HL Deb 26 October 1976 vol 376 cc418-20

10.4 p.m.

Lord ORAM rose to move, That the draft British Airways Board (Government Investment) Order 1976, laid before the House on 11th October, be approved. The noble Lord said: My Lords, the purpose of this order is to continue in force permanently certain provisions of the 1971 Civil Aviation Act which would otherwise expire at the end of March next year. Without the order, British Airways' public dividend capital would revert to interest-bearing loans and there would be no power to provide further public dividend capital.

Public dividend capital, or rather Exchequer dividend capital, as it was then called, was first given to BDAC 10 years ago. When the British Airways Board was set up under the 1971 Civil Aviation Act, this form of finance was still relatively novel. Provision was therefore made for the position to be reviewed after five years. A similar provision was made in 1969 for the British Steel Corporation's public dividend capital. Noble Lords may recall that, after a review in 1973, the legislation relating to the Steel Corporation's public dividend capital was made permanent in 1974.

International civil aviation has been through very hard times over the last two years, as a result of the oil crisis and the general world recession. British Airways have weathered the storm better than many other airlines, but for two years it has not been possible for them to pay a dividend. Before the oil crisis, however, BOAC, and later British Airways, had on average a remarkably good record of dividend payments, exceeding so 7 nearly 10 years the interest payments which would have been paid on equivalent loan finance. The first three months of the current financial year have seen the start of a recovery in British Airways' fortunes: there was a surplus of over£14 million compared with a loss of£2 million in the same period last year. This encouraging trend shows every sign of continuing, and there is reason to hope that within a couple of years the airline will once again be paying good dividends.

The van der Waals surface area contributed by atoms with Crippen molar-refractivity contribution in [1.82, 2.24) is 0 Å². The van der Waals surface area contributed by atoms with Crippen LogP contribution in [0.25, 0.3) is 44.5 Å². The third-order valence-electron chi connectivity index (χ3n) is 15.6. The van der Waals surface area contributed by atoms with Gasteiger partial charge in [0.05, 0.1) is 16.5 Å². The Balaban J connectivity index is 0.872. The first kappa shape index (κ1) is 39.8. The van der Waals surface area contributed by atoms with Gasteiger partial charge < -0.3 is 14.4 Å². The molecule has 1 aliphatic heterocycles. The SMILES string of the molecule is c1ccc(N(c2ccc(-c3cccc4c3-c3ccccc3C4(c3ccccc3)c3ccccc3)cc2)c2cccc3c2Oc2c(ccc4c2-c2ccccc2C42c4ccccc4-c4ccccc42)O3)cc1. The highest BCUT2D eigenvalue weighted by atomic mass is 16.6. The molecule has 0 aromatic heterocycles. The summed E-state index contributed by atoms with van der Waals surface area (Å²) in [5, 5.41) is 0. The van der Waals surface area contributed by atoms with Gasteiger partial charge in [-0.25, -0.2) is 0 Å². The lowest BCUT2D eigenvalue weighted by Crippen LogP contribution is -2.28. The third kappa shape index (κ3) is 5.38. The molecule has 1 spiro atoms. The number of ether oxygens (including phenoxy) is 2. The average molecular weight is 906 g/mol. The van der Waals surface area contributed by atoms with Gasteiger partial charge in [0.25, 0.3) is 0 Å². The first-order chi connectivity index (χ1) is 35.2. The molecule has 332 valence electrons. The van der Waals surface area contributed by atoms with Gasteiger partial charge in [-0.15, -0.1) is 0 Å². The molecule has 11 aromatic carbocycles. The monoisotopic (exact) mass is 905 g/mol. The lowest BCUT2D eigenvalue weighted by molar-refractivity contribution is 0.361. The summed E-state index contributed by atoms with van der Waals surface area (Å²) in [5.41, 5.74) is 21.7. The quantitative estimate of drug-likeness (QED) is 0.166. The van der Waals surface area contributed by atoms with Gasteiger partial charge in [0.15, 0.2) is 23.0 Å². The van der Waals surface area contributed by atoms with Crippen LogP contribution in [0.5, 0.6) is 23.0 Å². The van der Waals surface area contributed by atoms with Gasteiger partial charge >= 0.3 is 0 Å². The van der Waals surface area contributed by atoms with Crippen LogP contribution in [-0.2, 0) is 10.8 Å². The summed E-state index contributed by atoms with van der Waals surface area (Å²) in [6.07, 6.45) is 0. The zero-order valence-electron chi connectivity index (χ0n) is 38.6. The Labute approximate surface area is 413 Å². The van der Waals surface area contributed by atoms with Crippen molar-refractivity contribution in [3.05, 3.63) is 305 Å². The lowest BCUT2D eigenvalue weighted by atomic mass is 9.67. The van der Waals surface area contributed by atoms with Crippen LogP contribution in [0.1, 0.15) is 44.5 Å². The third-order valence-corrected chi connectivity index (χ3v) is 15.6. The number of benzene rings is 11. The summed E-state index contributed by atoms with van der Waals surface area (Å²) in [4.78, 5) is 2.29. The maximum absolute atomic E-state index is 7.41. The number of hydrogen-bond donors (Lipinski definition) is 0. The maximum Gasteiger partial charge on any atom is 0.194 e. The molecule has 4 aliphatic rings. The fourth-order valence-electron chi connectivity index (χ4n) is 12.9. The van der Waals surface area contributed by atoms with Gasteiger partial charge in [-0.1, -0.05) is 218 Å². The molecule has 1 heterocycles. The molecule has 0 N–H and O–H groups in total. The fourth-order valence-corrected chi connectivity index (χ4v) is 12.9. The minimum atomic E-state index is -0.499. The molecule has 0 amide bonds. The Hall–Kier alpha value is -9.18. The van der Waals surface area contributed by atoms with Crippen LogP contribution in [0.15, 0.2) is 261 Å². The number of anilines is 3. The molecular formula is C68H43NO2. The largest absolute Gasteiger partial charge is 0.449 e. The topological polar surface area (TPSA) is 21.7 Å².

The Select Committee on Nationalised Industries in another place recently welcomed the increased role of public dividend capital in British Airways' capital structure. The Government also feel that this type of finance has an important part to play in the airline's capital structure, and that it is now appropriate to make the arrangement permanent. The order before your Lordships also perpetuates the duty of the Secretary of State to determine a target rate of return on net assets for the Board to aim at achieving. The Government have set a target of an average of 11 per cent. return over the four-year period up to 1978–79. This figure has been carefully selected so as to present a real challenge for the airline, but not so high that it would be impossible to achieve. Noble Lords will, I am sure, agree that in British Airways we have an airline of which the nation can be proud. I am therefore pleased to commend to the House this order as an expression of confidence in its future. My Lords, I beg to move.

Moved. That the draft British Airways Board (Government Investment) Order 1976, laid before the House on 11th October, be approved.—(Lord Oram.)

Viscount LONG

My Lords, may I first thank the noble Lord, Lord Oram, for his very brief explanation of this order, which is very vital for British Airways. We said that we would not sit late, and the order was made easy for us to under-stand. So I will merely say that British Airways need this money, and we need an efficient airline. I thank the noble Lord again for what he has told us tonight.

House adjourned at nine minutes past ten o'clock.